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Hello all home theater enthusiasts. I have a brief question and would welcome input from those with more experience.


I have a BARCO 1208 projector which is great and I'm using it to front project now. I'm planning on extending my home and moving the home theater to a better room designed for the application. I can front or rear project and I'm curious to know which gives the brightest, richest movie experience front or rear projection. If I rear project, I plan to mount the projector on the wall of the first floor and project down via a surface mirror to the back of the screen.


Has anyone tried this with good results ?
 

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I think you'll find front projection is going to the best route to go (or maintain, I should say). Rear projection via a mirror can create optical issues (especially with a short throw lense), and rear projection screens are VERY expensive if done properly. I'm not an expert, but I looked at doing a non-mirror (straight shot) rear projection setup for my Sony G90 and back off due to the costs.
 

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rodoz6 -


There are significant pros & cons for either configuration. We've had several front and rear home theater setups and are currently in the middle of installing a 90" StewartFilm Opta90 rear screen into our den wall with a very modded BarcoGraphics 801s Retro behind it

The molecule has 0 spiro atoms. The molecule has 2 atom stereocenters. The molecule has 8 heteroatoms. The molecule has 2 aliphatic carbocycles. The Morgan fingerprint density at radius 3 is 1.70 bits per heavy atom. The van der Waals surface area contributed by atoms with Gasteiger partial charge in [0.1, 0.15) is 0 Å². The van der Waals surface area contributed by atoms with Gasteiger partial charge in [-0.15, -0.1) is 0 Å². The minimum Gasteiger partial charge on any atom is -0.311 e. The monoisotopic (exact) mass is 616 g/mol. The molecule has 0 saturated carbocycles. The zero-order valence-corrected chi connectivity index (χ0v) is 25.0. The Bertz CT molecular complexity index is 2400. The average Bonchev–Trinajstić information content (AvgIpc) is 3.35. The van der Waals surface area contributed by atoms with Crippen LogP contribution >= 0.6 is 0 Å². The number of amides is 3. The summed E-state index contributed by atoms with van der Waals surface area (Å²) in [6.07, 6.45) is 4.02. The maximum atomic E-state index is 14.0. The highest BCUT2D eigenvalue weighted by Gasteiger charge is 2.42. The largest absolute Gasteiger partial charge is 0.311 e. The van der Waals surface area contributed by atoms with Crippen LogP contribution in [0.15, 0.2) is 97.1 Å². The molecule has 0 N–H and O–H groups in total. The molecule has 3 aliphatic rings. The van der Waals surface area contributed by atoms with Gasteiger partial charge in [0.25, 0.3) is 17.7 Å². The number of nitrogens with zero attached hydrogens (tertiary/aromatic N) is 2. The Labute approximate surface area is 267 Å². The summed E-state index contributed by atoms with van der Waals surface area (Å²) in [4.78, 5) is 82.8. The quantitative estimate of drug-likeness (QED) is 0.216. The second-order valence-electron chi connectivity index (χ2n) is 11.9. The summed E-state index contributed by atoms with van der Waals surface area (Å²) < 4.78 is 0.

Briefly, though front screen projection is more theater-like, and overall more preferable, all ambient sources of light have to be significantly controlled (extinguished or very dimmed). Even with your big bright monster of a CRT unit, this will be true. Generally, this does not bother me, but we discovered that my wife tends to fall asleep in a darkened room (even during the movie, "Twister" at >1000 watts!).


However, while a good rear projection setup does not require anything near the lighting control of FP, and is much quieter, it isn't quite as 'theater-ish'. Besides requiring a bit of space behind the screen, the biggest drawback for many is the expense of a good rear screen. The diffusion type is not as expensive, but the lenticular-fresnel are much brighter and sharper. The contrast level and image depth tend to be heightened as well. People will complain about off-axis viewing of rear screen setups, but that's typically with either a diffusion or low-end l/f screen.


A screen such as the Opta90 has a very wide viewing cone and produces a bright image. BUT, new it goes for nearly $7000! Of course, we did not buy it new but it was still expensive, and is only 6 feet wide :( and 8-foot widths are double that price when new. Corporations are the more likely customers of these.


PM me if you want more info on RP screens and the links I've accumulated on the subject.


-Chris
 

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Yep, the cost forced me to reconsider my original approach--I was looking at $11K+ for a great (read, not crappy) rear projection screen. Plus, I would have lost the ability to put my center channel behind the screen as desired. Of course, due to high ceilings, I have a HUGE projector mount setup to place my 250 lbs. Sony at the correct height--definitely something I'd rather not have in the room. D'oh!
 
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